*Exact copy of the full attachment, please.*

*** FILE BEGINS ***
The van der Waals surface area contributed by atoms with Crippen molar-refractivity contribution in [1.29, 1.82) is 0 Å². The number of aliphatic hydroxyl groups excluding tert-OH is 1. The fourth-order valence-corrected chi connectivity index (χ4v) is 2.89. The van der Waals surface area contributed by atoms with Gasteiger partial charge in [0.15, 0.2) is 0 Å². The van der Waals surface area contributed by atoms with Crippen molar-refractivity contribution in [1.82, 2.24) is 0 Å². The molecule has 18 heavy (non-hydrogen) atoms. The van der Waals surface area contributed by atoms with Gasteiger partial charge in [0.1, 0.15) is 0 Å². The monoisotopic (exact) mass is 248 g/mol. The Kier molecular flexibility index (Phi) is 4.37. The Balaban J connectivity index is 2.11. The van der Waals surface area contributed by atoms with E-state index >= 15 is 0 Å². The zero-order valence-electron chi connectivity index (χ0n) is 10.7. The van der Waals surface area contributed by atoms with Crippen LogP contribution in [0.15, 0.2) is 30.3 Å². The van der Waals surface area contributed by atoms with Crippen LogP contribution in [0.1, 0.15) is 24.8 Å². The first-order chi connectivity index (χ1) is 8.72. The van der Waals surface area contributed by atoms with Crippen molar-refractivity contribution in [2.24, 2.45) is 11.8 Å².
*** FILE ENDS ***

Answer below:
The van der Waals surface area contributed by atoms with Crippen molar-refractivity contribution in [1.29, 1.82) is 0 Å². The number of aliphatic hydroxyl groups excluding tert-OH is 1. The fourth-order valence-corrected chi connectivity index (χ4v) is 2.89. The van der Waals surface area contributed by atoms with Gasteiger partial charge in [0.15, 0.2) is 0 Å². The van der Waals surface area contributed by atoms with Crippen molar-refractivity contribution in [1.82, 2.24) is 0 Å². The molecule has 18 heavy (non-hydrogen) atoms. The van der Waals surface area contributed by atoms with Gasteiger partial charge in [0.1, 0.15) is 0 Å². The monoisotopic (exact) mass is 248 g/mol. The Kier molecular flexibility index (Phi) is 4.37. The Balaban J connectivity index is 2.11. The van der Waals surface area contributed by atoms with E-state index >= 15 is 0 Å². The zero-order valence-electron chi connectivity index (χ0n) is 10.7. The van der Waals surface area contributed by atoms with Crippen LogP contribution in [0.15, 0.2) is 30.3 Å². The van der Waals surface area contributed by atoms with Crippen LogP contribution in [0.1, 0.15) is 24.8 Å². The first-order chi connectivity index (χ1) is 8.72. The van der Waals surface area contributed by atoms with Crippen molar-refractivity contribution in [2.24, 2.45) is 11.8 Å².